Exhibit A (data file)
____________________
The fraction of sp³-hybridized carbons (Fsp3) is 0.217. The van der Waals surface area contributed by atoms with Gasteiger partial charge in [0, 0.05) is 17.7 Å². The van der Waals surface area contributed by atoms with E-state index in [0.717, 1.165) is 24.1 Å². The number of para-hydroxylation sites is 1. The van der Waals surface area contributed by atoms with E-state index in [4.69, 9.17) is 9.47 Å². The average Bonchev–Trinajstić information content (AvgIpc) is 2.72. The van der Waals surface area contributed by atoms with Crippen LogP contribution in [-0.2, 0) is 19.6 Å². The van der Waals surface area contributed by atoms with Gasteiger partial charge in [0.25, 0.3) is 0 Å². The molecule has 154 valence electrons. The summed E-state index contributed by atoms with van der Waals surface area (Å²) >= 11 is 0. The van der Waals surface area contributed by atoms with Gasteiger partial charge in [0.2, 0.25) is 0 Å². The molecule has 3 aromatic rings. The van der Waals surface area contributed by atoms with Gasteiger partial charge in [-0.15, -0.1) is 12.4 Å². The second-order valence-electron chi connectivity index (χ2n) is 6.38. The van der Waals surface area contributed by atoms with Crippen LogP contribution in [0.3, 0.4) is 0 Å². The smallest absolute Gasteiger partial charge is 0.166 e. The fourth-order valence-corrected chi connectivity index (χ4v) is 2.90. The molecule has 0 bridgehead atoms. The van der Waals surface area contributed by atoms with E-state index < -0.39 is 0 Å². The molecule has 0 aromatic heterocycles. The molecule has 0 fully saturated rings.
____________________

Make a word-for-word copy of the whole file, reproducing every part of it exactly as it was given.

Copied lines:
The fraction of sp³-hybridized carbons (Fsp3) is 0.217. The van der Waals surface area contributed by atoms with Gasteiger partial charge in [0, 0.05) is 17.7 Å². The van der Waals surface area contributed by atoms with E-state index in [0.717, 1.165) is 24.1 Å². The number of para-hydroxylation sites is 1. The van der Waals surface area contributed by atoms with E-state index in [4.69, 9.17) is 9.47 Å². The average Bonchev–Trinajstić information content (AvgIpc) is 2.72. The van der Waals surface area contributed by atoms with Crippen LogP contribution in [-0.2, 0) is 19.6 Å². The van der Waals surface area contributed by atoms with Gasteiger partial charge in [0.25, 0.3) is 0 Å². The molecule has 154 valence electrons. The summed E-state index contributed by atoms with van der Waals surface area (Å²) >= 11 is 0. The van der Waals surface area contributed by atoms with Gasteiger partial charge in [0.2, 0.25) is 0 Å². The molecule has 3 aromatic rings. The van der Waals surface area contributed by atoms with Gasteiger partial charge in [-0.15, -0.1) is 12.4 Å². The second-order valence-electron chi connectivity index (χ2n) is 6.38. The van der Waals surface area contributed by atoms with Crippen LogP contribution in [0.3, 0.4) is 0 Å². The smallest absolute Gasteiger partial charge is 0.166 e. The fourth-order valence-corrected chi connectivity index (χ4v) is 2.90. The molecule has 0 bridgehead atoms. The van der Waals surface area contributed by atoms with E-state index < -0.39 is 0 Å². The molecule has 0 aromatic heterocycles. The molecule has 0 fully saturated rings.